Special therapies are a variety of therapy techniques employed by our counselors in their holistic approach to care. In addition, they have the benefit of customized play therapy and art therapy rooms at their access, as well as our more recently added equine therapy program.
Therapeutic play helps children with social or emotional deficits learn to communicate better, change their behavior, develop problem-solving skills and relate to others in positive ways. It is appropriate for children undergoing or witnessing stressful events in their lives, such as a serious illness or hospitalization, domestic violence, abuse, trauma, a family crisis, or an upsetting change in their environment. Play therapy can help children with academic and social problems, learning disabilities, behavioral disorders, anxiety, depression, grief, or anger, as well as those with attention deficit disorders.
Art therapy is an integrative mental health approach that enriches the lives of students through active art-making, creative process, applied psychological theory, and human experience within the counseling relationship.
Art therapy is used to improve cognitive and sensorimotor functions, foster self-esteem and self-awareness, cultivate emotional resilience, promote insight, enhance social skills, as well as reduce and resolve conflicts and distress.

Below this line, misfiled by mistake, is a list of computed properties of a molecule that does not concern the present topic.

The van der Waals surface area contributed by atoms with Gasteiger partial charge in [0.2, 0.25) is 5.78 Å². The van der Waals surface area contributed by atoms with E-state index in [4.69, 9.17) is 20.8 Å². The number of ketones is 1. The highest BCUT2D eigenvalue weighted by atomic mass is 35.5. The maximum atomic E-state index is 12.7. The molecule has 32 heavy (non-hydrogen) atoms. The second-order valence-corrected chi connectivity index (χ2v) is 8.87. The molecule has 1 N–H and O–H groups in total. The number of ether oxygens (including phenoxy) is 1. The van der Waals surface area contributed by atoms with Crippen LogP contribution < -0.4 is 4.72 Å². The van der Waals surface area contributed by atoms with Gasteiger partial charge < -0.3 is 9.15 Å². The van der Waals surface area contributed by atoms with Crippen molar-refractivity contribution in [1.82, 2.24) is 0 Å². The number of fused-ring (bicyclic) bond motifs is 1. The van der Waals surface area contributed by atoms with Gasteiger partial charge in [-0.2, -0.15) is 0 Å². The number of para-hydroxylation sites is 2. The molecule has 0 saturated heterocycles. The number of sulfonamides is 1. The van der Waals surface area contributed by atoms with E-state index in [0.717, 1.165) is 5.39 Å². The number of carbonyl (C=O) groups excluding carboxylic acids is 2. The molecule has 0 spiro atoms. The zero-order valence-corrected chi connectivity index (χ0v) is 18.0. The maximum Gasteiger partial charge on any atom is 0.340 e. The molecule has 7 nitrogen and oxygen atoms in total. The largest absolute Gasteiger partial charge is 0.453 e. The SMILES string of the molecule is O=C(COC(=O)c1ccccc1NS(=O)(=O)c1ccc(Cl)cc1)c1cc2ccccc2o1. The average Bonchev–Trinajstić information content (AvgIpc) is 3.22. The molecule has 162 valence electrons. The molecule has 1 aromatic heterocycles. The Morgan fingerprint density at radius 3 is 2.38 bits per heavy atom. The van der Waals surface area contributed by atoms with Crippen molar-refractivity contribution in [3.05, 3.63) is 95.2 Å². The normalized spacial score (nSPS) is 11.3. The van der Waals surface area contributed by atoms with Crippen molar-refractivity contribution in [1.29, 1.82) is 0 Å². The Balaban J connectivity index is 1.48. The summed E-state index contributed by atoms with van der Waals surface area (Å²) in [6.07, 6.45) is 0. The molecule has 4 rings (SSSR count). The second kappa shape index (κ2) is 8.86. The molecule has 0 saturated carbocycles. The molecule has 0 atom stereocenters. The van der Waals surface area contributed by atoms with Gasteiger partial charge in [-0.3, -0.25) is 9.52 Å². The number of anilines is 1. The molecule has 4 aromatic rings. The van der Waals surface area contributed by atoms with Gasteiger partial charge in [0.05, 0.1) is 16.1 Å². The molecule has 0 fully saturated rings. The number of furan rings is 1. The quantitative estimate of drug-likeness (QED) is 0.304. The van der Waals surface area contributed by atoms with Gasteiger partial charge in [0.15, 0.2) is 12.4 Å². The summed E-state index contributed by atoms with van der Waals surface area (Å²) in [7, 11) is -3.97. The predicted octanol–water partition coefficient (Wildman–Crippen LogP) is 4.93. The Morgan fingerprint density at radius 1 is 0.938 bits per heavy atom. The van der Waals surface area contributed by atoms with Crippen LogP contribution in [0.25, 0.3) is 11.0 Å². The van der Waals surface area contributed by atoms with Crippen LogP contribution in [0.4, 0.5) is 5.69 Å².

To the Lakota, a šúŋkawakȟán — horse — is a relative. A four-legged friend and companion that provided transportation, friendship and pride. The horse is revered for its grace and bravery.
Hear Equine Specialist Patty Bourne and Counseling Services Director Robyn Knecht explain Equine Therapy on our Hočȟoka Podcast.
Today, many Lakota people still look to the horse to provide healing from trauma, anxiety, and mental and emotional distress, among others.
Healing from internal or external wounds was the purpose behind launching the equine therapy program at St. Joseph’s Indian School.
Horses live on the north end of campus, creating the opportunity for more students to take part in the equine therapy sessions. Also, the horses’ presence on campus means they can participate in powwow and are available for family camps and visits from campus homes.